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For the holidays I decided to go through my already learned stuff

 
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Hi developers,

as for the holidays I decided to give myself a little break from gaining JAVA knowledge I decided to create a little program to strengthen my knowledge that I already have.
If you read the code below, do not think that I want to be a game designer of some sort, but from my point of view this was a very familiar topic to get my head around, so I decided to create a little "RPG fighting engine".



This one is by no means complete, but I am happy that it at least works somehow


Best regards,
Jens
 
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Sorry to appear negative, but I am afraid I can't see any object orientation in the design. Where are you creating a new Engine object (or Fighter object)? Why have you got so much code in the main() method?
Don't write println(...) repeatedly if you can combine several instructions into one printf(...) call. Remember you can replace println() with no argments by System.out.printf("...%n...").
Why are you using so many continues and breaks?
 
Jens Jensen
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Hey Ritchie,

Only criticism makes us better. So thanks for sharing it.
For the object orientation I can say that I was simply sloppy. For the other parts I just do not know better. I have been working on java for the past 3 weeks only next to my job. So you can say that I am a bloody noob with no hands on experience. But I will improve the code. Thanks again for sharing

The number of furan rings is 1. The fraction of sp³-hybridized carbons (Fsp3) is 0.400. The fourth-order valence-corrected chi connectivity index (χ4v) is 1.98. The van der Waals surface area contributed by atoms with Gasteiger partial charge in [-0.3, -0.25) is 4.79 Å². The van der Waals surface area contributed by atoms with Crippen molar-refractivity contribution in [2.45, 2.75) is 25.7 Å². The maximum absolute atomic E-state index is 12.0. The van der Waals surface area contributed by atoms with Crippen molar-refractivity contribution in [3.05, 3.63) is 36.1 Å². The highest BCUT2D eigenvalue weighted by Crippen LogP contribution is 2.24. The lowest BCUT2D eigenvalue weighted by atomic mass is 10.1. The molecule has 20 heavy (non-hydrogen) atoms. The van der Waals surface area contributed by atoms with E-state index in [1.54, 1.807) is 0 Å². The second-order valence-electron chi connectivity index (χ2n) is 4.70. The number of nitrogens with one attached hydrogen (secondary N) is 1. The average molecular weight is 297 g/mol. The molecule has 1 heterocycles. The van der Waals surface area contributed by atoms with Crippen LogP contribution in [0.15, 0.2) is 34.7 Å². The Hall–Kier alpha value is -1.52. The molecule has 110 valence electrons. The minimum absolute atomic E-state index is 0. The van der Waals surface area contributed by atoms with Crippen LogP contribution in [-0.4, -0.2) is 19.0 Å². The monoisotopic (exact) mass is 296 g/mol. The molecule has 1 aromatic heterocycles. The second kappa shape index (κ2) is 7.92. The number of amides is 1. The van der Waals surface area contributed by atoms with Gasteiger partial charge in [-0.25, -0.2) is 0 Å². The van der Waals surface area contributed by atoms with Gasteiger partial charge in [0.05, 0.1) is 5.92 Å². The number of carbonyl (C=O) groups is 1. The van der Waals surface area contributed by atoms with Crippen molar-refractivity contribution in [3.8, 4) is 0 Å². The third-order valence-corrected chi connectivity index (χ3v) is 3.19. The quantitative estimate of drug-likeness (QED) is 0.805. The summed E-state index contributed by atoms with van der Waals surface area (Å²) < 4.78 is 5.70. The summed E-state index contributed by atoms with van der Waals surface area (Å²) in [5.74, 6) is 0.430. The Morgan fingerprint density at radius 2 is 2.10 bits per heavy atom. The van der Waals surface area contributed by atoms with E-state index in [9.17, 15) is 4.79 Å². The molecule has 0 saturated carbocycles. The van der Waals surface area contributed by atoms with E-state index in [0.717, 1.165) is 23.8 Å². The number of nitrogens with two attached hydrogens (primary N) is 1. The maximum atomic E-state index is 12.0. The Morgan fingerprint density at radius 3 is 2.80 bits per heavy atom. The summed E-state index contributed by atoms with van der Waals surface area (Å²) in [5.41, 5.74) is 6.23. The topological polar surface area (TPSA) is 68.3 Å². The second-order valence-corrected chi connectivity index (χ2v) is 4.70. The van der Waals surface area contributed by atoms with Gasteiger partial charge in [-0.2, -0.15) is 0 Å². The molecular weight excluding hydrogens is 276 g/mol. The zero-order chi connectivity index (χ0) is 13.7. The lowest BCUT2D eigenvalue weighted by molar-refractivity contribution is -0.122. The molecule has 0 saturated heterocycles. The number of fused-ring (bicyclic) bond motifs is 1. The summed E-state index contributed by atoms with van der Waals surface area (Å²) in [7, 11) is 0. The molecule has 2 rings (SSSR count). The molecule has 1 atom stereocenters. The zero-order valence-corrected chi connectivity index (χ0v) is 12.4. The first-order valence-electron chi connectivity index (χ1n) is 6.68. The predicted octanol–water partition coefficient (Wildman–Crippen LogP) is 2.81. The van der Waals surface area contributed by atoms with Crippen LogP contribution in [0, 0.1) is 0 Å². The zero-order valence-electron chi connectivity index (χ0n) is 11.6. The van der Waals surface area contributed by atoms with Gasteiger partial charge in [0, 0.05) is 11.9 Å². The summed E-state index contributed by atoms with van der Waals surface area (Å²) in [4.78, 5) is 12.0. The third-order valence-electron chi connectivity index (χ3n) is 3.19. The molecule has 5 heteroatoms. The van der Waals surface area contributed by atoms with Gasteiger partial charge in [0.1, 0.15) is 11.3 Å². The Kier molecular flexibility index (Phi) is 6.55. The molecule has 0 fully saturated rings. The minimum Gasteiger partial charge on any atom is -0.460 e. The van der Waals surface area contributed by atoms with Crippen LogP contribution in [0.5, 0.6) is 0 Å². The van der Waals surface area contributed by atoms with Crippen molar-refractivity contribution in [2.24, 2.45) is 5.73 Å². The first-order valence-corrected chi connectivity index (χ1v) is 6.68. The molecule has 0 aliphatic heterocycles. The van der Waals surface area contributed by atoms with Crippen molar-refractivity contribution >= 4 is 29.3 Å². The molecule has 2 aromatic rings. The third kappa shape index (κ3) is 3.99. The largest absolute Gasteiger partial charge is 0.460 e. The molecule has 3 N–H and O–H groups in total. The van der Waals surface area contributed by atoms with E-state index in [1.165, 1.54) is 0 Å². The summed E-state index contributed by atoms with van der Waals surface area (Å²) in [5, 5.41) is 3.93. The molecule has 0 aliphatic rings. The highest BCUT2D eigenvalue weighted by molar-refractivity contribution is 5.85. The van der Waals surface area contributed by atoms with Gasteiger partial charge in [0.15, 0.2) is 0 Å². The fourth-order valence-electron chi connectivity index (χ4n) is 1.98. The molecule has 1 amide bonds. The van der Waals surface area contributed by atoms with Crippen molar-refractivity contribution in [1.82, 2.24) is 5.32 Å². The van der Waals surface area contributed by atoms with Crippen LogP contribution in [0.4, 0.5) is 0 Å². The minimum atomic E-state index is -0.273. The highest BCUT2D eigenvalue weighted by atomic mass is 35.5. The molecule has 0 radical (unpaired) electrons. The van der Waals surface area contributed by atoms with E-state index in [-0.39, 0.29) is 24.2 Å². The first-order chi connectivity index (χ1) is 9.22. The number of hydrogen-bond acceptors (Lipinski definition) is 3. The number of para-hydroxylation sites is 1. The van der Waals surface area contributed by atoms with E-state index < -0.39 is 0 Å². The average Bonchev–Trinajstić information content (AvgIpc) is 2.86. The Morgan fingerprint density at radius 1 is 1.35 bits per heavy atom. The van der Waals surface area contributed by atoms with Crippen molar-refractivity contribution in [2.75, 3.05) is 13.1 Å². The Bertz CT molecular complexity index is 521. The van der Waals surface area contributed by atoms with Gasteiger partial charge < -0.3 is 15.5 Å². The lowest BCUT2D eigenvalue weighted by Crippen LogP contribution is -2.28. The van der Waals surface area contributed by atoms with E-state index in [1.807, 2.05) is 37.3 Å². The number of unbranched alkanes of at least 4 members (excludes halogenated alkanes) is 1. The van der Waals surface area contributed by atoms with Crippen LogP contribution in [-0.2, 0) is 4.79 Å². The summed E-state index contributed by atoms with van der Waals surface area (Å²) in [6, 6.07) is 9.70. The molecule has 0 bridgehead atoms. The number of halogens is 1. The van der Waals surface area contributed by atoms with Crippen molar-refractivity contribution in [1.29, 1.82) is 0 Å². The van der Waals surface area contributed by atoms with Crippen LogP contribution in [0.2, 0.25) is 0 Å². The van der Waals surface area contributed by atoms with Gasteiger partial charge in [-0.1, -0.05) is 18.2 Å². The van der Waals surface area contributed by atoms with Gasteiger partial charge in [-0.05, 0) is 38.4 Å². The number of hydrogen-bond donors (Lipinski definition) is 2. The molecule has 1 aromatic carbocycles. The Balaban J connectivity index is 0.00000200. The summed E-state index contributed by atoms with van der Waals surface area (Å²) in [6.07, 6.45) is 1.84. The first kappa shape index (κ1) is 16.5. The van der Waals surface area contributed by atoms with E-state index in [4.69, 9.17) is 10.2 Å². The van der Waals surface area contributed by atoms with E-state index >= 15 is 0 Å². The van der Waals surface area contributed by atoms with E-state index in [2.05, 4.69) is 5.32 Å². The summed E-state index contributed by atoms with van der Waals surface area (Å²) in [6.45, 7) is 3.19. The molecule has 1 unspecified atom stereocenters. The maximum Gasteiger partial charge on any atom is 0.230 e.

Best regards,
Jens
 
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  • Split up your code in classes that are responsible for one thing and one thing only.
  • Don't mix logic and presentation. Console inout/output should be performed by a dedicated class that responds to events from your game engine.
  • Make your classes final. Designing your classes so they can be properly extended is REALLY difficult, so just make them final instead.
  • NEVER use static fields for anything other than holding constant values. The hp and shield fields should be instance fields encapsulated by a Player/Combatant/Creature class.
  • Make your fields private.
  • Don't use long if-else ladders. Either use a switch statement or use polymorphism.
  • Don't use break or continue statements redundantly.
  • Use proper variable names. A variable named 'sword' implies to me that it holds an instance of a Weapon class, not an integer. Name it 'damage' instead.
  • Use compound assignment operators.
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    My nit...
    should be
     
    Ranch Foreman
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    Instead of having this big class, I think one can move all the static methods barring the main method to a Helper class and call them from the class.
     
    Stephan van Hulst
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    Monica Shiralkar wrote:I think one can move all the static methods barring the main method to a Helper class and call them from the class.


    Besides the main method, there shouldn't be any static methods at all!
     
    Campbell Ritchie
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    Stephan van Hulst wrote:. . . Besides the main method, there shouldn't be any static methods at all!

    And I would put the main method in a class all of its own, called GameDemo or similar.
     
    Monica Shiralkar
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    Campbell Ritchie wrote:And I would put the main method in a class all of its own, called GameDemo or similar.



    Means having a class GameDemo with main method and from the main method calling the static methods of this class?  If so, then it sounds similar to what I was thinking of when I talked about Helper Class.
     
    Campbell Ritchie
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    Monica Shiralkar wrote:. . . a class GameDemo with main method and from the main method calling the static methods of this class?  . . .

    No. See our FAQ/article.
     
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